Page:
2. Have Your Rent Payments Reported to Credit Bureaus
Rent typically doesn’t get reported to credit bureaus, but you have a few options to request that it gets tracked. After all, it’s probably the biggest bill you pay each month.
Ask your landlord to report your monthly payments through a service like RentTrack, Rentler or Cozy. You pay your rent through an electronic portal, and when you pay your rent on time, it automatically gets reported to all three credit bureaus.
Some of these companies allow you to pay your rent without even involving your landlord. If you sign up for RentTrack, the site will send your landlord a rent check on your behalf.
You can expect to pay a fee for the convenience. For instance, RentTrack charges $6.95 per rent payment. Meanwhile, Rentler’s online rent payment takes a $1.95 fee if you’re paying from a bank account. Pinch runs as an app for Androids or iPhones, and mails your rent check for free.
3. Become an Authorized User (on Someone Else’s Card)
This method requires teamwork with someone you trust. Credit card users can request that an authorized user be added to their account. This added user gets their own card and can make purchases just as the account holder can.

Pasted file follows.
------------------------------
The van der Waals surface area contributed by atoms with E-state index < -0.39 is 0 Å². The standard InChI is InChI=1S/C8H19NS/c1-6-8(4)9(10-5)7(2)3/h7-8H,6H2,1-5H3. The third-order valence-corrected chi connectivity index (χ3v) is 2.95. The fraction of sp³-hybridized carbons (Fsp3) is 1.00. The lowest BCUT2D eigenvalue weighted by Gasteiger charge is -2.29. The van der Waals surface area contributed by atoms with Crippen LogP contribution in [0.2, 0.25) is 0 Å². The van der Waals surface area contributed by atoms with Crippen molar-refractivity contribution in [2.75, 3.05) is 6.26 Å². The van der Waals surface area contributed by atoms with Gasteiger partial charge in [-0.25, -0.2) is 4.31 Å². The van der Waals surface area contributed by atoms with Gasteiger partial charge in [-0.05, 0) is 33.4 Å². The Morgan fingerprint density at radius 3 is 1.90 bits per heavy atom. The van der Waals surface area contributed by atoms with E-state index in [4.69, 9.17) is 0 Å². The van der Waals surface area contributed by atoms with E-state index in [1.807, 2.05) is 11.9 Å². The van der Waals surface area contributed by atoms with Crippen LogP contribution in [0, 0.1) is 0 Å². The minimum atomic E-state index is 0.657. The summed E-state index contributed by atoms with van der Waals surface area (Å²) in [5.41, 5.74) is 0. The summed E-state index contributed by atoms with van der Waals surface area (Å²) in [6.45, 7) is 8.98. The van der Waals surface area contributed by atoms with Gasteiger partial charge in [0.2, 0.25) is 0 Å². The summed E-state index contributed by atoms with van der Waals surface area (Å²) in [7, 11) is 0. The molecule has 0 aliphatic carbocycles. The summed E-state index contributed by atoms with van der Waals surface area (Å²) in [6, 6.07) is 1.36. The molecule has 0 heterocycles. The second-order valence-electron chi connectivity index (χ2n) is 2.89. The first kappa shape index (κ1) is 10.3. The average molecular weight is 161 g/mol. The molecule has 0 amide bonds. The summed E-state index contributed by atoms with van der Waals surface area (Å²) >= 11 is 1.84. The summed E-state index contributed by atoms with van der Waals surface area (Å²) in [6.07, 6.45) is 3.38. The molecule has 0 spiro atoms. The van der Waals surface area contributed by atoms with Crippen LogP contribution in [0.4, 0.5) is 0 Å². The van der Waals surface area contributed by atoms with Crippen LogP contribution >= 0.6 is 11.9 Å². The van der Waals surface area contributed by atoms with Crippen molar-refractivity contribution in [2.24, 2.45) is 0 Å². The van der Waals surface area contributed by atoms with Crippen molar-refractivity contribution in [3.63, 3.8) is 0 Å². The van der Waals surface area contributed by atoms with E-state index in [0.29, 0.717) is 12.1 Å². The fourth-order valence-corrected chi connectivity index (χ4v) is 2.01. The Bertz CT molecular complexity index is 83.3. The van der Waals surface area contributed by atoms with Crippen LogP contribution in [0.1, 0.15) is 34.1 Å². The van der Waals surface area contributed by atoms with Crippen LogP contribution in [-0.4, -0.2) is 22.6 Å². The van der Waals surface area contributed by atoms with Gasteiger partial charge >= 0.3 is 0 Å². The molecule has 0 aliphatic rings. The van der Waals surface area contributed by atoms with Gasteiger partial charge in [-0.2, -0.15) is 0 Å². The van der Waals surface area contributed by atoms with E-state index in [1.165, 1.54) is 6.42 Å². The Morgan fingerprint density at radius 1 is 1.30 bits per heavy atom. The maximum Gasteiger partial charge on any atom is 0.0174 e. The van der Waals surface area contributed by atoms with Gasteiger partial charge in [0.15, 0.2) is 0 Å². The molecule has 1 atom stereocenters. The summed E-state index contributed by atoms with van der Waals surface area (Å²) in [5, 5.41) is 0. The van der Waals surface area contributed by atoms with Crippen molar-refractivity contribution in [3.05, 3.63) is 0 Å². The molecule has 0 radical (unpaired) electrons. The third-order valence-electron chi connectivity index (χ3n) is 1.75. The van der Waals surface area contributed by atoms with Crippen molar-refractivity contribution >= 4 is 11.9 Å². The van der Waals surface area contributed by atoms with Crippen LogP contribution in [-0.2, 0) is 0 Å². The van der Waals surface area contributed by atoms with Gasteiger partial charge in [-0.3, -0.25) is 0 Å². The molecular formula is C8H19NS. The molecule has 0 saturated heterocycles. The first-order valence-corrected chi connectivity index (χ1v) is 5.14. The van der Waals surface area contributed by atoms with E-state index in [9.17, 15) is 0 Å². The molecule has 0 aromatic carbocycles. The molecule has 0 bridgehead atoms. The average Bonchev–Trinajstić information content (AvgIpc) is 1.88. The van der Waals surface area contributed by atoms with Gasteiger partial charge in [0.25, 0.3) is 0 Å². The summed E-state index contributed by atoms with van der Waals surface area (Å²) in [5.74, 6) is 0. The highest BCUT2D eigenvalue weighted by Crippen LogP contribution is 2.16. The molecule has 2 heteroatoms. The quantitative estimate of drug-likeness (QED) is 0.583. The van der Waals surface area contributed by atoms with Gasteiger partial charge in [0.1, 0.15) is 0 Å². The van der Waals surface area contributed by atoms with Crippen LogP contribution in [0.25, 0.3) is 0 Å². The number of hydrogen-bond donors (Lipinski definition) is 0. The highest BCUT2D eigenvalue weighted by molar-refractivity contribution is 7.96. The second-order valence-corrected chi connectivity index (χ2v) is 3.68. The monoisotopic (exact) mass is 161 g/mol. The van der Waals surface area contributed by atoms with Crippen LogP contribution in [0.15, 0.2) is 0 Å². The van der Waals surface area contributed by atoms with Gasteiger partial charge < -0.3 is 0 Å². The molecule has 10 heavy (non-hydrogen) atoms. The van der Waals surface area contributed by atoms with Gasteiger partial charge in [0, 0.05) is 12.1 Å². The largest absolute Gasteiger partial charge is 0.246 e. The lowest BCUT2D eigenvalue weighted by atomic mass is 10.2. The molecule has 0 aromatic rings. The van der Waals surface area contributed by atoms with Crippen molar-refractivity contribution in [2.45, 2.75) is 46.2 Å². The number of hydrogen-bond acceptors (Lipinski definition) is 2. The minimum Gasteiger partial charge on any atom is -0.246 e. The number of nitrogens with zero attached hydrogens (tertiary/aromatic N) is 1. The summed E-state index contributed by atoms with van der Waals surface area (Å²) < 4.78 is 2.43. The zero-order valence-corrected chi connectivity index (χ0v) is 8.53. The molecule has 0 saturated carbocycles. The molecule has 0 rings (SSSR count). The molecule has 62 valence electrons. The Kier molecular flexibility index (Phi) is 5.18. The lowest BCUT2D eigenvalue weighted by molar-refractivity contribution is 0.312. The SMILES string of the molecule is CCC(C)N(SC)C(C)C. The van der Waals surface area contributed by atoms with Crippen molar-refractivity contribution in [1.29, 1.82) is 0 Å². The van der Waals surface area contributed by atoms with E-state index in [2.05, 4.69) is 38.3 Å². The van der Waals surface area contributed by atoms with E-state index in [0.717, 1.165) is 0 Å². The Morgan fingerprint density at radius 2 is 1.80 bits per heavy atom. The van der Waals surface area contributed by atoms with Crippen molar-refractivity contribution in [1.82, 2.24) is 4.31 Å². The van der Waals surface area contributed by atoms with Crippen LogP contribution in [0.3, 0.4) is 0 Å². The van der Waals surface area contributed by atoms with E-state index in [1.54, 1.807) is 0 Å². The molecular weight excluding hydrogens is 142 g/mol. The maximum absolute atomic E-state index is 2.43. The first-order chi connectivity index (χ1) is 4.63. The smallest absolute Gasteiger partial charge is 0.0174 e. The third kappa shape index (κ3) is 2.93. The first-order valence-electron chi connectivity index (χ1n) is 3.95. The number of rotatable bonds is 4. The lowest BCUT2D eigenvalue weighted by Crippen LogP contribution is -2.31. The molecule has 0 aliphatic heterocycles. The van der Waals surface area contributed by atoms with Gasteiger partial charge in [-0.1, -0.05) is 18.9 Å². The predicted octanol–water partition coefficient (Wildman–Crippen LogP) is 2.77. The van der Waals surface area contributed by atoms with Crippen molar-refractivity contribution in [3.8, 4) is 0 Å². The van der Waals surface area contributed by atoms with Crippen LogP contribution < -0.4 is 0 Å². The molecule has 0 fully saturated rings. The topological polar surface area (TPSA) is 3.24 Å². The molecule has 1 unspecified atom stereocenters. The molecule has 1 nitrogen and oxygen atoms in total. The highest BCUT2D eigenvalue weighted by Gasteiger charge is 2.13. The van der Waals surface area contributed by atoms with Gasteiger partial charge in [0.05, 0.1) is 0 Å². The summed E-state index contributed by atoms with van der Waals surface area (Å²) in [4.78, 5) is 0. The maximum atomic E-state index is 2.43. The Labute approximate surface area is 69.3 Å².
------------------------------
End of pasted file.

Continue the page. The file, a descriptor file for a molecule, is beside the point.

But be careful: If the account holder doesn’t pay the bill, your score will suffer alongside theirs. Plus, you might not be able to remove yourself from the account, so you have to be willing to team up for the long haul.
Want to build your credit without the temptation of using a credit card? Ask the account holder to keep your copy of the credit card. Out of sight, out of mind.
4. Get a Secured Line of Credit
Yes, you’ll have to use plastic to build credit with this method. But unlike a regular line of credit, this credit limit requires you to put down cash. Secured credit cards usually come with lower interest rates because you’ve already handed over collateral.
Solid secured credit cards report your payment, balance and other relevant behavior to credit bureaus. Be sure to shop around for a secured line of credit. Some charge exorbitant fees or neglect to mention that they don’t report your on-time payments to the credit bureaus.
5. Set Up Automatic Payments on Everything Else
Bills like car loans or student loans get reported to credit bureaus, so take note of those due dates. Bills like utilities and cell phones don’t get reported unless you don’t pay. If those bills go to collections, you’re likely to see your credit score drop.
Set up automated payments to reduce your risk of forgetting about your bills as an easy backstop to protect your finances.
Lisa Rowan (@lisatella) is a senior writer at The Penny Hoarder.